It’s blood results day. I don’t have butterflies in my stomach – more like a herd of stampeding elephants. Husband sits quietly by the telephone; I feel physically sick as the adrenalin kicks in. So much hangs on this short call.
We just never quite know where we are with these cancers so we don’t take blood results for granted. Husband feels well but he went for a swim yesterday (in the sea – we’re avoiding pools) and he had to cut it short because he just had no energy. We reasoned that it was because it was cold but I could see that he was disappointed and a bit concerned – he’d swum in colder water a couple of months ago.
They always say with investments that past numbers are no indicator of future performance. The same is true of blood tests. I know this but I can’t resist looking over the blood numbers for the last few years. It’s my way of trying to prepare myself for disappointment should it come. Previously a drop as significant as the last one (15.5 down to 14.6) has been the start of a downward trend. I try to reason with myself, “If it’s down by x amount it’s still likely to be y amount of time before treatment – he can continue with his life”, quietly admitting “If it’s down by y, treatment could come a good bit sooner”. Of course me guessing is a pointless effort at planning something which can’t be planned, a futile attempt at some measure of control.
We know he’ll need treatment again but we’re just hoping that it won’t be quite yet because we know that the longer the remission the better and to be honest it’s just lovely to be getting on with life at the moment rather than planning around treatment.
The doc calls and starts with the usual general niceties with maddening cheery calm, not giving us ‘the numbers’. Husband asks for them. “Oh yes, the numbers: haemoglobin 16”. “16?” I mouth to Husband, uncomprehendingly. He grins, writes down 160 for me. How?? I’m not complaining! His platelets are up a little and the proteins are stable (up by .1). I’m almost a little in shock. If someone had asked us what numbers we’d like to see we’d never have been cheeky enough to ask for 160. His haemoglobin has never been at that level over the last 6 years.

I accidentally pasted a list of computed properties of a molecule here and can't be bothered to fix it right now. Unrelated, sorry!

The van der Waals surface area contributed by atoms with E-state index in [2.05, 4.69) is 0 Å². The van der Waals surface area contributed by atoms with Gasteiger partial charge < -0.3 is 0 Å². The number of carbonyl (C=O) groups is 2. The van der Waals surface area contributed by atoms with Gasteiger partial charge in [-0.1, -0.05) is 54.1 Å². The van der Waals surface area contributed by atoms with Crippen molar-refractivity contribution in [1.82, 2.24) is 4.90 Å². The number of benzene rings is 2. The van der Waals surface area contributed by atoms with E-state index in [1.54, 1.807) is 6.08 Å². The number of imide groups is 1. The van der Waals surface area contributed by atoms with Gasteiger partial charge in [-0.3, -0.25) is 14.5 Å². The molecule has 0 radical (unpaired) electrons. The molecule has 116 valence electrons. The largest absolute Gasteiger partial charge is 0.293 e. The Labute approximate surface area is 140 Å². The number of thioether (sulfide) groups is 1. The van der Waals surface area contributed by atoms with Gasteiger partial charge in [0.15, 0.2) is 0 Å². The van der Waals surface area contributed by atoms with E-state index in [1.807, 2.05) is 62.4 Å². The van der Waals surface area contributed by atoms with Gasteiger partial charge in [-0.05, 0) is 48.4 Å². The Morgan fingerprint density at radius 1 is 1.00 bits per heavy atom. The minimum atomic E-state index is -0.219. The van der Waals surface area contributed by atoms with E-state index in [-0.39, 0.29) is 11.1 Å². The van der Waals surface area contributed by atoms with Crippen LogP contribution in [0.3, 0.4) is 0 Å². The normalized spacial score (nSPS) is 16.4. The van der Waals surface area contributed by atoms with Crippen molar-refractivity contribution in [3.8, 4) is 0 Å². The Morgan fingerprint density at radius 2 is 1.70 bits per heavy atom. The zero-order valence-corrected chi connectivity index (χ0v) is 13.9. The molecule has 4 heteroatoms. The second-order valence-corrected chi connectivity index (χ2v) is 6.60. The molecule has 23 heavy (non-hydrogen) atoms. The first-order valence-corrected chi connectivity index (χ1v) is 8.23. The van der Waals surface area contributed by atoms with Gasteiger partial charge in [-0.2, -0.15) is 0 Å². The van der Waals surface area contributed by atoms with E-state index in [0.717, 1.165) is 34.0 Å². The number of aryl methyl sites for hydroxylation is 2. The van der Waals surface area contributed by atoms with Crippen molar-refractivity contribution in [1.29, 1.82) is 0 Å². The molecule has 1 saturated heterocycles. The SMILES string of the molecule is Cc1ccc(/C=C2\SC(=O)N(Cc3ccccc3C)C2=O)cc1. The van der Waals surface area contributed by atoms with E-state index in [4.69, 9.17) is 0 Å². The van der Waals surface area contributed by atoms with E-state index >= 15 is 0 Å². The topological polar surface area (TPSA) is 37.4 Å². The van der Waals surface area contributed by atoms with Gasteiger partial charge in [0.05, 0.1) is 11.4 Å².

We’ve learned to value stability, the reasonable hope that he won’t need treatment for at least the next three months. It really is very exciting to be given that “Okay, you can go and live your lives”. And we will. Husband looks and feels well. Somewhere in his system we know that cancer lurks. But it’s not doing much at the moment so we don’t have to do anything. He will enjoy the next three months living largely as if he doesn’t have cancer. We never quite lose sight of it but whereas some phases require us to focus on it, the current phase encourages us to think about it as little as possible. And that’s so exciting. I am wandering around with a daft grin on my face randomly saying “16!!” to my bemused spouse.
Perhaps weirdly we feel a bit guilty when we have really good news from the docs. We’re very conscious of how lucky we are (even though we know it’s not permanent) and how many people are facing tougher results.
We’ve had some tough days with this cancer thing. But today isn’t one of them. Today is good. Really good. Today means that we can plan a holiday (avoiding public transport and involving social distancing and masks!) And that is amazing. The dog will be so excited. Us too.